The symfony plugin system is the easiest way to contribute to the symfony project. Plugins are easy to write, easy to package, ease to install, and they can override everything in the framework.
But how do you answer questions like these: Is there a plugin to add the "foobar" feature to my project? Does my favorite plugin work with symfony 1.1? What are the plugins compatible with Doctrine? Who is the leader of this plugin? How can I contribute to a plugin?
I can go on and on. It is not easy to answer any of these questions with the current plugin management system, aka Trac. Trac has served us quite well for over the last two years, but with more than 200 available plugins, it was clear that we needed a better, dedicated system.
So, I am pretty happy to announce that I have just deployed a new version of the symfony project website with a brand new "Plugins" section (look at the top menu entries) to replace the Trac plugin management system.
Here is an overview of the main features of the new system:
The plugin homepage lists all the available plugins. You can filter them by the symfony version, by the ORM tool you use, or by author or plugin name.
Each plugin has a dedicated page with some general information, the license text, the installation process, the README file, the dependencies, the list of all releases sorted by symfony version, a contribute panel, and an admin panel for the plugin developers. The page is even customized for each plugin version.
All information are linked together which means that you can easily find all the developers of a plugin, or all plugin from a developer, ...
The plugin lead developers have access to an admin panel to manage their plugins (description, categories, ...), to upload new releases, and to manage the plugin team.
Each plugin can have several people working on it with three different roles:
developers: They have access to the plugin repository (if the plugin is hosted on the symfony repository)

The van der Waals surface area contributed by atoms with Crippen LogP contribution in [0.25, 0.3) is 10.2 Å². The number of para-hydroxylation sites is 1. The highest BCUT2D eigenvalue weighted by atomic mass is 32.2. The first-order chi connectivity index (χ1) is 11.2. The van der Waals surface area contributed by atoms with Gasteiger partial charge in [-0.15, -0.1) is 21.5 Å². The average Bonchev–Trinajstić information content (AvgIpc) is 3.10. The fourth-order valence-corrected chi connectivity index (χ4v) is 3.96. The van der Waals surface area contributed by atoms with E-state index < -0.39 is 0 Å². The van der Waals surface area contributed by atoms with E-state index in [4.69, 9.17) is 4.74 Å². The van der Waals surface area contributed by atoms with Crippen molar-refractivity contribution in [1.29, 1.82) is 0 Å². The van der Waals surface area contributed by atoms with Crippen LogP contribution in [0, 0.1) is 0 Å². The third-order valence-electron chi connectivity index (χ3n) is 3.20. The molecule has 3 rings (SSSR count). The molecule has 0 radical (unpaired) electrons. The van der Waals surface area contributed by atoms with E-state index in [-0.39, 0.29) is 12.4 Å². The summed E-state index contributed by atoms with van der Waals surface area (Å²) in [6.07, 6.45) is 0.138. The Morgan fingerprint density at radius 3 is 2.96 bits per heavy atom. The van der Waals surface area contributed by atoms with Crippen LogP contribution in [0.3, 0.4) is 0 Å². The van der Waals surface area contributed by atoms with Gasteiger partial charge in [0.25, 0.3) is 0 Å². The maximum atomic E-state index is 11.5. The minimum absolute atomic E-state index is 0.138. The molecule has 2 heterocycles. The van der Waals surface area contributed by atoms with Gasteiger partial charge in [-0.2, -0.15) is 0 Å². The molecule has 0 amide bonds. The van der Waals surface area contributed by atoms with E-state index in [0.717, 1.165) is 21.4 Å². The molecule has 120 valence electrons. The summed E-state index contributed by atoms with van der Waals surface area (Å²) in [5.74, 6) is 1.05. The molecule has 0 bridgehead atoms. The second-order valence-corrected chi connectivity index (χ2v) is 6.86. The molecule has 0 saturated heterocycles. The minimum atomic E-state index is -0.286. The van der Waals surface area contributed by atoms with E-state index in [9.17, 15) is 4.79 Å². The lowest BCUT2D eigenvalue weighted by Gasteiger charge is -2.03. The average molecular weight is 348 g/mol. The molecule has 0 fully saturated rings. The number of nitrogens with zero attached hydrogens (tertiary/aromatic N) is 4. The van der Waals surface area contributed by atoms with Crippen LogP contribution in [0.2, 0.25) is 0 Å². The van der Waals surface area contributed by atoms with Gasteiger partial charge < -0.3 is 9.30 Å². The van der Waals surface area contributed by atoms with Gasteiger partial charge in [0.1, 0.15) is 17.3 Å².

packagers: They can upload new releases and delete old ones
leaders: They can do everything with the plugin
From now on, you have to ask the authorization and be accepted by the lead developers to work on an existing plugin. The process is very easy because everything is done online in the contribute and the admin panel. So, everything is automated, from the creation of your account to the SVN authorization.
The plugins are now categorized by the lead developer directly in the interface. And, when a significant amount of plugins will be categorized, I will enable the category filtering on the homepage.
As all the trac accounts have been migrated to the symfony website, you can login today with your existing Trac account. So, the same account is now used for Trac, plugins, and Subversion.
Plugin developer notes
With the migration, some changes have occurred. Here are the main points you need to be aware of as a plugin developer:
The information displayed on the website comes from the
package.xmlfile. So, all plugin leaders are encouraged to check their plugin page and fix their package file if needed.
The license panel displays the
LICENSEfile of the PEAR package if it exists. If not, please add a
LICENSEfile at the root of your PEAR package with the license text.
The readme panel displays the
READMEfile. The official format of this file has changed from the Trac wiki markup to Markdown as it is the format used everywhere for the symfony documentation. There is an on-the-fly conversion from the Trac wiki markup to Markdown but as the conversion is far from perfect, you are encouraged to convert your README files to the Markdown syntax.
The import script automatically associated the plugin leaders with their plugins, but it only worked if you have associated an email with your trac account and if this email is the same as the one used in the
package.xmlfile. About 85 plugins don't have any leader for now. If you are a leader for one of these plugins, please send me an email with the plugin you claim and your username (fabien.potencier [(at)] symfony-project.com).
Some plugins have not been imported because of some errors. If your plugin is not listed in the new system, please have a look at the plugin error page to know the reason. If you don't know how to fix the problem, send me an email and I will try to help you out.
The plugin Trac pages are redirected to the new application, so the transition for the end users is quite easy.
The new system does not replace the current Trac ticketing system, and it does not provide a dedicated Subversion repository for plugins. That's because the system is not a replacement for the symfony forge project. We are still working on the symfony forge to provide tools for your plugins: dedicated Subversion repository, ticketing system, wiki pages, and more... Stay tuned!
I hope that the new system will ease the plugin management and will give more visibility to all the great symfony plugins we have.